Search results for: Higher education
Page 1/14 138 items
The purpose of this study was to examine the specific needs of students and junior faculty in counseling programs and to provide a glimpse of the mentorship experience through the lens of the mentee. The authors found that both master’s and doctoral level, and junior faculty alike suggested that a mentor should have certain characteristics, such as being approachable, having a personal style of mentoring, being encouraging, and providing clear and direct feedback to the mentee.
Updated: Nov. 15, 2018
This article describes a learning and teaching strategy based on complexity science and explores its impacts on a higher education game design course. The purpose of the strategy was to generate conditions fostering individual and collective learning in educational complex adaptive systems. The data demonstrate that collaboration was initially challenging for students, but collective learning emerged as the course developed, positively affecting individual and team performance. The participants felt highly motivated and enjoyed working on course activities. The students' perception of progress and expertise were always high, and the academic performance was on average very good.
Updated: Jun. 28, 2018
So You Want To Be A Teacher Educator? The Job Advertisement As A Construction Of Teacher Education In Canada
This study explores how Canadian employment advertisements in teacher education are constructed as mediating artefacts in the relationship between potential candidates and their goal of gaining an academic position. The present study reveals both similarities and differences with concurrent WoTE (Work of Teacher Education) investigations in UK, Australian and New Zealand contexts. The authors argue that Canadian education faculties appear to be preserving a commitment to the conceptualisation and enactment of teacher education as a distinctive field of research and teaching. They emphasize, however, recruiting and retaining new or senior teacher educators should be of significant concern for the public and for prospective teachers.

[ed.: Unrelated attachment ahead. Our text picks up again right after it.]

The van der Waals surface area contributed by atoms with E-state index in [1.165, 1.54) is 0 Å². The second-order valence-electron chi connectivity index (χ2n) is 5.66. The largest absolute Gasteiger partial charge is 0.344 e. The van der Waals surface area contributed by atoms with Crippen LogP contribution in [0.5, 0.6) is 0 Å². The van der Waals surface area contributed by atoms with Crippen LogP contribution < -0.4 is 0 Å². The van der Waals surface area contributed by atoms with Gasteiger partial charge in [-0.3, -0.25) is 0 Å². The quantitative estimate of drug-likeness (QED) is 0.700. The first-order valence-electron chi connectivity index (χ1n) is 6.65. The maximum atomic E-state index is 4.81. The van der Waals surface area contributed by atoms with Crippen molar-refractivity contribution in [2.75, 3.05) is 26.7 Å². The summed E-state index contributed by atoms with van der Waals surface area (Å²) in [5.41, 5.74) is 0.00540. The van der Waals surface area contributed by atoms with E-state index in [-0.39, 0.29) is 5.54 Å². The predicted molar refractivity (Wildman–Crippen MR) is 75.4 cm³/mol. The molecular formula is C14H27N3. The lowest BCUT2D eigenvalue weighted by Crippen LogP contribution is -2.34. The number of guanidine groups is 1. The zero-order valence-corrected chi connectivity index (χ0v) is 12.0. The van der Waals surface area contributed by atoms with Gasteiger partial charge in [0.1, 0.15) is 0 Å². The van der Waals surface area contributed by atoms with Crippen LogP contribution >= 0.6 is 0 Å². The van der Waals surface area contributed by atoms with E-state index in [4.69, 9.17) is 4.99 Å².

Updated: Mar. 25, 2018
This study explores the learning experiences of seven educators who participated in an authentic learning-based, fully online postgraduate certificate programme for teaching in higher education. The author concludes that the findings clearly underline the transformative value of stepping out of the comfort zone instead of accommodating for familiar and preferred ways of learning. The participants who endured through a difficult ‘climax’ in their learning journey described a powerful experience of professional growth. The author argues that the professional growth was caused by the advanced self-regulation skills that the participants demonstrated. The authors recommend on designing online learning environments that promote the development of self-regulation skills as well as strengthening the facilitation of collaborative learning.
Updated: Feb. 21, 2018
This study examines engagement among pre-service teachers. The findings revealed that preservice teachers only scored between 54% and 70% of the maximum possible across all engagement scales. In particular, the engagement scale that pre-service teachers’ reported lowest in 2013 and 2016 was experiences with faculty. The engagement scale that pre-service teachers reported highest in 2013 and 2016 was campus environment.
Updated: Feb. 20, 2018
The Continuing Search to Find A More Effective and Less Intimidating Way to Teach Research Methods in Higher Education